Members of Madison's Hmong community treated city administrators to a home-cooked lunch, pressed for more convenient services, and gave Mayor Sue Bauman a piece of traditional ceremonial headgear Friday in a session aimed at strengthening community ties.
Bauman recalled that when she came to Madison in 1963 as a student, the city had only two restaurants not serving American-European fare, both dishing up not very authentic Chinese food. Today, Madison is a much more diverse community, she said.
But visiting an ethnic restaurant doesn't mean learning much about the culture of a community, Bauman said. So she has promoted events and forums where residents can learn about other cultures.
Friday's meeting was the second in a series reaching out to Madison's various Asian communities. City and school officials came to explain services and develop contacts with representatives of the Hmong community. Three Hmong elders dressed in traditional garb also were present.
Thajying Lee, executive director of United Refugee Services of Wisconsin, thanked city officials "for the opportunity to learn the way you live and become more productive and better citizens."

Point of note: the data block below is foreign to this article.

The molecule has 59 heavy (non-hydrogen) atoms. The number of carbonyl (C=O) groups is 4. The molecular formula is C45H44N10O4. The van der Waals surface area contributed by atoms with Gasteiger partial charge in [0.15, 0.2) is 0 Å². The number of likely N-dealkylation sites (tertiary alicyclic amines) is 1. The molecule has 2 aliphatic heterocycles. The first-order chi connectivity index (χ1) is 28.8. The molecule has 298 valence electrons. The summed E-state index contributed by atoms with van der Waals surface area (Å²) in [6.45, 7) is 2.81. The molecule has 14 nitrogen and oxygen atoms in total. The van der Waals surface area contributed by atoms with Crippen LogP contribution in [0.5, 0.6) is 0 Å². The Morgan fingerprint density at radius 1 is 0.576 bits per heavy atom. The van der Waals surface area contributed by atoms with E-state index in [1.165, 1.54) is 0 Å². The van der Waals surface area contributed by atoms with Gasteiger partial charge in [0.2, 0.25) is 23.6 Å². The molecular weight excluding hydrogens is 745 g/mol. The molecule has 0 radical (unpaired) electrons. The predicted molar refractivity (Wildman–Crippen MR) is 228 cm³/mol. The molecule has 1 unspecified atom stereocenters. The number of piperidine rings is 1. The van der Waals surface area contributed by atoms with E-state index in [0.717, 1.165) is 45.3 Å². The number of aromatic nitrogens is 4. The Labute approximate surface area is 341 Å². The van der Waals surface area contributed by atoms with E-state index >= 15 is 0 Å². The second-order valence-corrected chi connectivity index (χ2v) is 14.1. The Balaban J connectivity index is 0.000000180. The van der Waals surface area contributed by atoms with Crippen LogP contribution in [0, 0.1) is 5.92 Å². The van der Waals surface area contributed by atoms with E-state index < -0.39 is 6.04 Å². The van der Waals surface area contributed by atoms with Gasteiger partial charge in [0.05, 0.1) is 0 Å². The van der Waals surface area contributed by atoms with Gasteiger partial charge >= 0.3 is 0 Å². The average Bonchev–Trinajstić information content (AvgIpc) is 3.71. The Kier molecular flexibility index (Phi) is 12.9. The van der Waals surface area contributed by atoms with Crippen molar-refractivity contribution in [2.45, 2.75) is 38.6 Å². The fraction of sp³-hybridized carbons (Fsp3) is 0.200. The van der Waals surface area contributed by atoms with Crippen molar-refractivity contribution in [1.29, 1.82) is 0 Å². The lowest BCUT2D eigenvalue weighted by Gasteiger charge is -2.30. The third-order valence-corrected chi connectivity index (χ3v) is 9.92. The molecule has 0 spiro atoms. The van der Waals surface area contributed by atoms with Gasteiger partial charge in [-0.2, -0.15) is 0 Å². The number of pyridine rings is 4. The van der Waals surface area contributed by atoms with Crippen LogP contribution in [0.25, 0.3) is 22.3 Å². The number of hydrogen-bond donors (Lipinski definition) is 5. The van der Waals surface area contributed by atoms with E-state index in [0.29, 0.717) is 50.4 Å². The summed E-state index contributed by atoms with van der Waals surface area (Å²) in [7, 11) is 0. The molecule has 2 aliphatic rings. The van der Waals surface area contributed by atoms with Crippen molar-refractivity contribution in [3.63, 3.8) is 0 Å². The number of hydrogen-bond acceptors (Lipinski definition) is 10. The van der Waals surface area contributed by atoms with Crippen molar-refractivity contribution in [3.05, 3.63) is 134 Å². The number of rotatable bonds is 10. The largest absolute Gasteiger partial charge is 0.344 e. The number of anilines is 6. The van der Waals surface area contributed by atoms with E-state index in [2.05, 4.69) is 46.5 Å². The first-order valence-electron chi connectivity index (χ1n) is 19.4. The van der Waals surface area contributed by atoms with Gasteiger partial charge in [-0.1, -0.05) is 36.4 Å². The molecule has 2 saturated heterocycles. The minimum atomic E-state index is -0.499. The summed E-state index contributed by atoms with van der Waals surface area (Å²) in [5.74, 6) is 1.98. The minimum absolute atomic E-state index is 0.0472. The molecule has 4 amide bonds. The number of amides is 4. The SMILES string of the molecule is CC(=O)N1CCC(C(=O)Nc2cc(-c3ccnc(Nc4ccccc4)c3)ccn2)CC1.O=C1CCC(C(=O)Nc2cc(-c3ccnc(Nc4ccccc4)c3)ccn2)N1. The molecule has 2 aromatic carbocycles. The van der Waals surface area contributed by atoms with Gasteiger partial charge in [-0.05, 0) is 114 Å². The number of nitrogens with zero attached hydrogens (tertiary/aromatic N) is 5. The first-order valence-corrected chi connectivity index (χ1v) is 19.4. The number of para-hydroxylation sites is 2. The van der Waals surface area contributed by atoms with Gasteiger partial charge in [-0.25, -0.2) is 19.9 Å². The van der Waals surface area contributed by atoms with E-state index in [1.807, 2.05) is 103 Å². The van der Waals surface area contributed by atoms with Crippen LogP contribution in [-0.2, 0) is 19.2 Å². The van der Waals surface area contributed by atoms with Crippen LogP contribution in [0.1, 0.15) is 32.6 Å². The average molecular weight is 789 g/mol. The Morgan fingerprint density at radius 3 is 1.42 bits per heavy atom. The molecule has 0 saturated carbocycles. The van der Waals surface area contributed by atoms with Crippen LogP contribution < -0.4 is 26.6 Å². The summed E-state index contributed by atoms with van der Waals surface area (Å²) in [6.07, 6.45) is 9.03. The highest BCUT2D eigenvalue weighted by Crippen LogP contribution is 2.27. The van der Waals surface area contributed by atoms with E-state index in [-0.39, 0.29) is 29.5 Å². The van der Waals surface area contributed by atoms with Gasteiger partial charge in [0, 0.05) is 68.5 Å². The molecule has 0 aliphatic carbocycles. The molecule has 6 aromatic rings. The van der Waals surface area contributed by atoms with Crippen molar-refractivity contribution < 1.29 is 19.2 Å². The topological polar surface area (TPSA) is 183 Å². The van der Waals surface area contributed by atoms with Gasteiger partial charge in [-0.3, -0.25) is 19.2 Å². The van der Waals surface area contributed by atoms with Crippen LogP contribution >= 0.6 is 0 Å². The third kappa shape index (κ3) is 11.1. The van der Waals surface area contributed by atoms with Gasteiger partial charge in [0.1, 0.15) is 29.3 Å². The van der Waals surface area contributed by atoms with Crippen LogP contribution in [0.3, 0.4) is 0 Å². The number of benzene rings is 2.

He said that the number of Hmong residents of Dane County is about 5,000, some 133 of whom are homeowners, 23 of whom are business owners, and 40 of whom work for the city.
Lee asked the city to provide Hmong cultural training to police and information about the law to Hmong people. School workers should have more flexible hours, he said, so they can meet with parents after work.
"We want to be part of this community and we want our voice to be heard," Lee said.
Pau Thao, director for University of Wisconsin Southeast Asian-American Student Academic Services, presented Bauman with a phuam (pronounced "pwa"), a piece of traditional headwear worn by brides in the Hmongs' native Laos.
If Bauman hangs the headgear in her office, Thao said, "people will ask What is that thing?' " and Bauman can help spread Hmong culture.
Thao also gave the mayor an umbrella tied with a traditional sash that is unwrapped and opened for a newly married couple to stand under together. Thao sang a traditional wedding song and ad-libbed some verses about the mayor and Madison.